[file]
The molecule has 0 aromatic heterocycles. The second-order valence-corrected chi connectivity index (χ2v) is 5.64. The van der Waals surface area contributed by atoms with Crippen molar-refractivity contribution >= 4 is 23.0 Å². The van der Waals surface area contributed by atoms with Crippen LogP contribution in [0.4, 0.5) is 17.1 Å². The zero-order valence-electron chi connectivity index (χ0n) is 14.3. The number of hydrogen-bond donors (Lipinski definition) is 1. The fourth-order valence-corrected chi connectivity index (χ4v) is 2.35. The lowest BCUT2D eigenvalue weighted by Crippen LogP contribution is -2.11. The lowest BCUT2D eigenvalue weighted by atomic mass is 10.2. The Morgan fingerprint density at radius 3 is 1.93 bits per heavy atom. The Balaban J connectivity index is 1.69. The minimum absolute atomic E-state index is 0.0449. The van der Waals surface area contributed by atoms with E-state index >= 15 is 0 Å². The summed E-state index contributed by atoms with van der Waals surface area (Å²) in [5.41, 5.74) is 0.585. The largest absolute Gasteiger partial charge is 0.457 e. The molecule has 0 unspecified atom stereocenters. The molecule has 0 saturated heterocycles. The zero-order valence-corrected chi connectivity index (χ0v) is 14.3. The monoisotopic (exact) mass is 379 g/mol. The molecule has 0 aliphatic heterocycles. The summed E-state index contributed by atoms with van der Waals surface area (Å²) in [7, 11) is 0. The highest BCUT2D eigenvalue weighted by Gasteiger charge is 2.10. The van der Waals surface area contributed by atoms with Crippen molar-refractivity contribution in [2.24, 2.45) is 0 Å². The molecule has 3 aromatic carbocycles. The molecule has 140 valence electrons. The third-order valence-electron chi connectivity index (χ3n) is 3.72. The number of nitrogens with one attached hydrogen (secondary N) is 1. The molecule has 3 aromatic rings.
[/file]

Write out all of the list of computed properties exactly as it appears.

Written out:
The molecule has 0 aromatic heterocycles. The second-order valence-corrected chi connectivity index (χ2v) is 5.64. The van der Waals surface area contributed by atoms with Crippen molar-refractivity contribution >= 4 is 23.0 Å². The van der Waals surface area contributed by atoms with Crippen LogP contribution in [0.4, 0.5) is 17.1 Å². The zero-order valence-electron chi connectivity index (χ0n) is 14.3. The number of hydrogen-bond donors (Lipinski definition) is 1. The fourth-order valence-corrected chi connectivity index (χ4v) is 2.35. The lowest BCUT2D eigenvalue weighted by Crippen LogP contribution is -2.11. The lowest BCUT2D eigenvalue weighted by atomic mass is 10.2. The Morgan fingerprint density at radius 3 is 1.93 bits per heavy atom. The Balaban J connectivity index is 1.69. The minimum absolute atomic E-state index is 0.0449. The van der Waals surface area contributed by atoms with E-state index >= 15 is 0 Å². The summed E-state index contributed by atoms with van der Waals surface area (Å²) in [5.41, 5.74) is 0.585. The largest absolute Gasteiger partial charge is 0.457 e. The molecule has 0 unspecified atom stereocenters. The molecule has 0 saturated heterocycles. The zero-order valence-corrected chi connectivity index (χ0v) is 14.3. The monoisotopic (exact) mass is 379 g/mol. The molecule has 0 aliphatic heterocycles. The summed E-state index contributed by atoms with van der Waals surface area (Å²) in [7, 11) is 0. The highest BCUT2D eigenvalue weighted by Gasteiger charge is 2.10. The van der Waals surface area contributed by atoms with Crippen molar-refractivity contribution in [2.24, 2.45) is 0 Å². The molecule has 3 aromatic carbocycles. The molecule has 140 valence electrons. The third-order valence-electron chi connectivity index (χ3n) is 3.72. The number of nitrogens with one attached hydrogen (secondary N) is 1. The molecule has 3 aromatic rings.